Just down the coast from Budva, the exclusivities island of Sveti Stefan has a reputation for being stunningly beautiful. Unfortunately, for most people the fortified island-village will only remain a distant image.
The island is owned by the luxurious Aman Resort and is actually closed to the public. So unless you are ready to pay €800 per night to rent a room at the resort, you’ll just have to settle for a quick snapshot from the beach.
It was with a heavy heart that we said good-bye to Montenegro. Two days are barely enough to touch the tip of the iceberg in this country. There are so many other beautiful coastal towns on the coast of Montenegro that we would have liked to explore. We hope to return there someday.
Many small historic towns dot the Montenegro coast, but the one most likely to steal your heart is Perast. The small fishing town along the Bay of Kotor is simply lovely! Its main road, winding along the coastline, is lined with waterfront cafés, white stone buildings, church bell towers and small art galleries.
The town lies beneath the hill of St. Ilija, on a promontory that overlooks the Verige strait, the narrowest part of the Bay of Kotor. Perast is full of gorgeous Baroque architecture. The town boasts 16 churches and 17 formerly grand palazzos that date back to the time when the Republic of Venice owned the city (1420 and 1797).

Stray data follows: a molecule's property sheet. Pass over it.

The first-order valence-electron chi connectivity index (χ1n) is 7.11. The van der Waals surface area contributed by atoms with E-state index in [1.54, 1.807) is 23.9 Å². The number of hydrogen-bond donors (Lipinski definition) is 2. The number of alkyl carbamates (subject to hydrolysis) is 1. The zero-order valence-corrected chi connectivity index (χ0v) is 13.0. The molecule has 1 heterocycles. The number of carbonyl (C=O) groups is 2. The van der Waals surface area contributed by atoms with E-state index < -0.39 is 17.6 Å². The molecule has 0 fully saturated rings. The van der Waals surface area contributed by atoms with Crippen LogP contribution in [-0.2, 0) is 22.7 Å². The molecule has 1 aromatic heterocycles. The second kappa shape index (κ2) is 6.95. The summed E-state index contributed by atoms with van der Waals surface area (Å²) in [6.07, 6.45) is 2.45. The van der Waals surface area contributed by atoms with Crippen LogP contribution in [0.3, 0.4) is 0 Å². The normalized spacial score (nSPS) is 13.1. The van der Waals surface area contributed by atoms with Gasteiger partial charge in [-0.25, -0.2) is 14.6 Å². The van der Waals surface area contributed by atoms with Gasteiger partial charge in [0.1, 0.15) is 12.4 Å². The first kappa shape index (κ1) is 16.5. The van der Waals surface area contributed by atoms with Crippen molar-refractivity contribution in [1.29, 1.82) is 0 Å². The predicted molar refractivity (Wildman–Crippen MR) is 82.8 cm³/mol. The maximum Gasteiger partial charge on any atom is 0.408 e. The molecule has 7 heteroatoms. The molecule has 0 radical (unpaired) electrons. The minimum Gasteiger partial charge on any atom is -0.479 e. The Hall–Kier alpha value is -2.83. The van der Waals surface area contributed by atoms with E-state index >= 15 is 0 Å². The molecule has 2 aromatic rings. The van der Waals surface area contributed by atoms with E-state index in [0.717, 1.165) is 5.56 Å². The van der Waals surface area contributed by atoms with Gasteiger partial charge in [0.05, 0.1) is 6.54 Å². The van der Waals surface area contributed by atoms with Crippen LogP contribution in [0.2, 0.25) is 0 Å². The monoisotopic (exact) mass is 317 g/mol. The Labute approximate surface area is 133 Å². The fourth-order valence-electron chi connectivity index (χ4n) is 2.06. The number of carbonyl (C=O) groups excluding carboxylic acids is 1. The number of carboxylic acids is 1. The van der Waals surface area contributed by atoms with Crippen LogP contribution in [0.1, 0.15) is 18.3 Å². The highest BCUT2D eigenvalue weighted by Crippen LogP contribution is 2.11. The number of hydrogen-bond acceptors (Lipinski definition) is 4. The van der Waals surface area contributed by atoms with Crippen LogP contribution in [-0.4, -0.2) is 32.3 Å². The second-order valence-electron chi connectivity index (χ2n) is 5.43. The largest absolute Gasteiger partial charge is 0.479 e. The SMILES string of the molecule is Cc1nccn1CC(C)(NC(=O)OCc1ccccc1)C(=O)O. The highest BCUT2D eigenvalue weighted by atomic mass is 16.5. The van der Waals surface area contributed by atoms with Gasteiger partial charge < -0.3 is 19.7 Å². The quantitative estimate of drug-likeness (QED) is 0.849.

One of the former palazzos is the sumptuous Bujovic, built in the 17th century, that has now been converted into a museum (Museum of Perast.)
One interesting thing about Perast is that it has no defensive walls. Instead it has a chain of watchtowers that were used as checkpoints to protect against attacks.
• The Islets of St. George and Our Lady of the Rocks
Right across from Perast there are two little islands that look pretty much alike, but couldn’t be more different. The smaller one – the Island of St. George – is actually a natural island.
The island is home to a 12-century Benedictine Monastery, as well as an old graveyard where the nobility of Perast was buried. The Island of St.George is not open to the public, so you can only admire it from the boat while traveling to the other island.
The bigger island – Our Lady of the Rocks – is an artificial island created by sinking old ships loaded with rocks. The main attraction on the island is the Church of Our Lady of the Rocks, built in 1632.
There are several legends surrounding the history of this island. One story says that a fisherman found a painting of the Madonna on a rock while he was fishing. He took the painting to his home and got healed overnight after being ill for a long time. He believed the healing was a divine intervention and promised to build a church on the spot where he found the painting.
Another legend says that the sailors of Perast made an oath to the Madonna to throw a rock in the water every time they returned home safely from a voyage. Eventually the islet emerged.
The custom of throwing rocks in the sea is still a practice in Perat to this day. On the 22nd of July, all the locals gather on their boats and throw rocks into the sea around the islet.
The two islets are just a short boat ride away from Perast. The transfer to the island is serviced by local small boats that can be hired in the marina.